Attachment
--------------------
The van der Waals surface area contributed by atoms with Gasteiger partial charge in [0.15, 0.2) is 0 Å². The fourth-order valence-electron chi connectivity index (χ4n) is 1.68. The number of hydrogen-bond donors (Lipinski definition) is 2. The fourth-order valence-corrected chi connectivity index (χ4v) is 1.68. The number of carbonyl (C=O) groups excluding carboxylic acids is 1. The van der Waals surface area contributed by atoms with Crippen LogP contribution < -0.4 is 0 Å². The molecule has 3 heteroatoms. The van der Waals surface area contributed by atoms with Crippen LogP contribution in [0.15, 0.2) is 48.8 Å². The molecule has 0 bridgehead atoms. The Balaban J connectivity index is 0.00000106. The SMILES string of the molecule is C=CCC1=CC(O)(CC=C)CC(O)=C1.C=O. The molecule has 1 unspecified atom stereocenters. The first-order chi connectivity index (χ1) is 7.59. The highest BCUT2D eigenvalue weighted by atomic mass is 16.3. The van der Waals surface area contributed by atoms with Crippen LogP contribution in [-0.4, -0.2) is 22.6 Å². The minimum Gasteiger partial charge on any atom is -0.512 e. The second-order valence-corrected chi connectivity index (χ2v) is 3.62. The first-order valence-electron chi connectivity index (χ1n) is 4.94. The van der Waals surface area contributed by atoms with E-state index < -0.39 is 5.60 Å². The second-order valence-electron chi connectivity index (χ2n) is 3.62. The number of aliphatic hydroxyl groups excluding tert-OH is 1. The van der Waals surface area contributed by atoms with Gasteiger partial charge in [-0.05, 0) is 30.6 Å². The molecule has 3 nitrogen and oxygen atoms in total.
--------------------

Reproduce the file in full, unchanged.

The van der Waals surface area contributed by atoms with Gasteiger partial charge in [0.15, 0.2) is 0 Å². The fourth-order valence-electron chi connectivity index (χ4n) is 1.68. The number of hydrogen-bond donors (Lipinski definition) is 2. The fourth-order valence-corrected chi connectivity index (χ4v) is 1.68. The number of carbonyl (C=O) groups excluding carboxylic acids is 1. The van der Waals surface area contributed by atoms with Crippen LogP contribution < -0.4 is 0 Å². The molecule has 3 heteroatoms. The van der Waals surface area contributed by atoms with Crippen LogP contribution in [0.15, 0.2) is 48.8 Å². The molecule has 0 bridgehead atoms. The Balaban J connectivity index is 0.00000106. The SMILES string of the molecule is C=CCC1=CC(O)(CC=C)CC(O)=C1.C=O. The molecule has 1 unspecified atom stereocenters. The first-order chi connectivity index (χ1) is 7.59. The highest BCUT2D eigenvalue weighted by atomic mass is 16.3. The van der Waals surface area contributed by atoms with Crippen LogP contribution in [-0.4, -0.2) is 22.6 Å². The minimum Gasteiger partial charge on any atom is -0.512 e. The second-order valence-corrected chi connectivity index (χ2v) is 3.62. The first-order valence-electron chi connectivity index (χ1n) is 4.94. The van der Waals surface area contributed by atoms with E-state index < -0.39 is 5.60 Å². The second-order valence-electron chi connectivity index (χ2n) is 3.62. The number of aliphatic hydroxyl groups excluding tert-OH is 1. The van der Waals surface area contributed by atoms with Gasteiger partial charge in [-0.05, 0) is 30.6 Å². The molecule has 3 nitrogen and oxygen atoms in total.